Manchester Met opened up its business school to Lloyds Banking Group and 350 school pupils
Digital leaders from Lloyds Banking Group, Microsoft, IBM, Facebook, BBC Make it Digital, TCS, Vodafone and Apadmi got together at Manchester Met Business School this week to give 350 school pupils from across Greater Manchester a chance to explore a career in digital.
The event, led by Lloyds Banking Group’s Ambassador for the North and Managing Director, Digital, Nick Williams, also aimed to encourage more pupils, in particular girls, to choose science, technology, mathematics and engineering (STEM) subjects at A-Level as a stepping stone to a job in the region’s growing tech industry.
Explaining the need for the event, Nick Williams said: “Nationally the industry is missing out on half of its potential workforce, with just sixteen percent of digital specialist roles held by women. Looking at our own region, of those students opting for an A-level in Computing, only around twenty percent are based in the North, compared to fifty percent in the South.
“Given latest figures from the Tech Nation report values the contribution of Manchester’s digital sector to the local economy at £2.9bn, this is a concerning picture for the sector’s future sustainability. We have a booming industry in this region but we need to future proof it. As a part of our Helping Britain Prosper plan, we want to increase the future pool of homegrown digital talent in Greater Manchester.”
Mayor of Greater Manchester, Andy Burnham, wants to build on Greater Manchester’s tech scene to develop a world-leading digital city region. He said: “Greater Manchester is home to the some of the most cutting-edge tech firms in the world, but we absolutely must make sure we maintain our industry leadership by fostering and retaining home-grown, local talent.”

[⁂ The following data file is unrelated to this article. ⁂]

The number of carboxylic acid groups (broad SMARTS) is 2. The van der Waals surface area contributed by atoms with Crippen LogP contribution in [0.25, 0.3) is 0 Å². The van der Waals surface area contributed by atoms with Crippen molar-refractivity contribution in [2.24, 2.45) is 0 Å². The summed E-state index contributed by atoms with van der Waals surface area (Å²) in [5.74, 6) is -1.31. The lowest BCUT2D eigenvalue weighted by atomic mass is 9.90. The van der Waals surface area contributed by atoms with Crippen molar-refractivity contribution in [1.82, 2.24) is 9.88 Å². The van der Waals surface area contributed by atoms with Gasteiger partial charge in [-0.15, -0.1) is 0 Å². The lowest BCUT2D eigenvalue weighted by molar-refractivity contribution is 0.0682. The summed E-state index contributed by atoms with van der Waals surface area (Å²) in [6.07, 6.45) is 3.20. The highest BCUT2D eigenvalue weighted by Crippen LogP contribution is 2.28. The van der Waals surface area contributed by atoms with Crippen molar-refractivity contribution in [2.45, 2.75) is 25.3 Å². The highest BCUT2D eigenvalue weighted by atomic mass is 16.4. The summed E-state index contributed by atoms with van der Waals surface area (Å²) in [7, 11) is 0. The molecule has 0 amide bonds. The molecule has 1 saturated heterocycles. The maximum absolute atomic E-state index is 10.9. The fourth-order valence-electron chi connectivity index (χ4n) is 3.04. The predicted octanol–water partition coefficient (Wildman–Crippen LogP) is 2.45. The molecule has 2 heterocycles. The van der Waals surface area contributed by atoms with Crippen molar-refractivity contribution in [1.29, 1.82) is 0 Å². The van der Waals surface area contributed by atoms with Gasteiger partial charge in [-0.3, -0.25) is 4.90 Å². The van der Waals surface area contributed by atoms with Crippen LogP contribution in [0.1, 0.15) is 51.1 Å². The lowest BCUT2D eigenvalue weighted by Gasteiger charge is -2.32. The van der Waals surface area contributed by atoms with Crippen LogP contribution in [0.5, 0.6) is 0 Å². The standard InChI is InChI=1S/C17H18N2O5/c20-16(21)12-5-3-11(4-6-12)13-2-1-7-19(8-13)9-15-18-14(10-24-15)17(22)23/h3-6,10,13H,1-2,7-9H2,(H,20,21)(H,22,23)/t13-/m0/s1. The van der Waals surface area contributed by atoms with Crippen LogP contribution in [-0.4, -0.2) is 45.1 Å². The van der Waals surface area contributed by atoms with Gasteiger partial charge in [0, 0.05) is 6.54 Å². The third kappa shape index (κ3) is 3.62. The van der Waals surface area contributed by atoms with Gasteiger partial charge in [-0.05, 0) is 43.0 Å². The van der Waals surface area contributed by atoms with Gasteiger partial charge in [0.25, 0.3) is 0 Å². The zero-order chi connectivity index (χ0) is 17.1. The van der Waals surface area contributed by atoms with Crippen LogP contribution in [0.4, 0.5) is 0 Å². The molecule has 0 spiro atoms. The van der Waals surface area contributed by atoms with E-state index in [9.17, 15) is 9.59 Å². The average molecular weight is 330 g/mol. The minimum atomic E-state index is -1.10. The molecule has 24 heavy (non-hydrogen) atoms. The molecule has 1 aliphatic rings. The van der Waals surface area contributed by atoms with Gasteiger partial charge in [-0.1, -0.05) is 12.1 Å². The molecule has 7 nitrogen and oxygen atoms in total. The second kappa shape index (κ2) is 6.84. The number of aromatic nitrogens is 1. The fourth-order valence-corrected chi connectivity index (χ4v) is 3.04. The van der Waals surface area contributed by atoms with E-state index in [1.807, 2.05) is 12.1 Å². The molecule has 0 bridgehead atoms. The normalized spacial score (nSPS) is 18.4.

Howard Simms, CEO and BBC iPlayer Radio app creator at Manchester’s Apadmi Ventures, spoke at the event. He said: “The UK needs an army of digitally capable people. With our burgeoning digital community in Manchester, there are already more jobs than there are skilled candidates. If we could encourage more young people into digital careers, we could continue to enhance our local tech scene and be in an even better position to attract some of the biggest names in global technology to the city.
Hannah Rashidi, a pupil at Manchester Communication Academy, said the event had helped to broaden her view on what a role in the digital industry might be: “I always thought a job in digital meant coding,” she said, “but this event has really made me think differently about digital jobs and the variety of opportunities out there.”
Faculty Pro-Vice-Chancellor for Business and Law at Manchester Met, Professor Julia Clarke said:
“As a passionate supporter of digital skills in the North West, Manchester Metropolitan University was delighted to work with Lloyds Banking Group on this event to inspire the next generation of digital professionals. Digital skills are now vital across all sectors and in a huge range of job roles. The development of our ground-breaking degree apprenticeships in Digital Technologies is just one of the ways in which we have been responding to the need to build these capabilities in the national workforce. We hope the young people who attended will be enthused about the many options open to them for a digital future.”
The event concluded with a session from Lloyds’ degree apprentice Joshua Bray and Dr Raheel Nawaz, one of his Digital & Technology Solutions lecturers at Manchester Met. They explained the different paths students could follow into technology, and specifically the fantastic opportunity of entering the industry as a degree apprentice.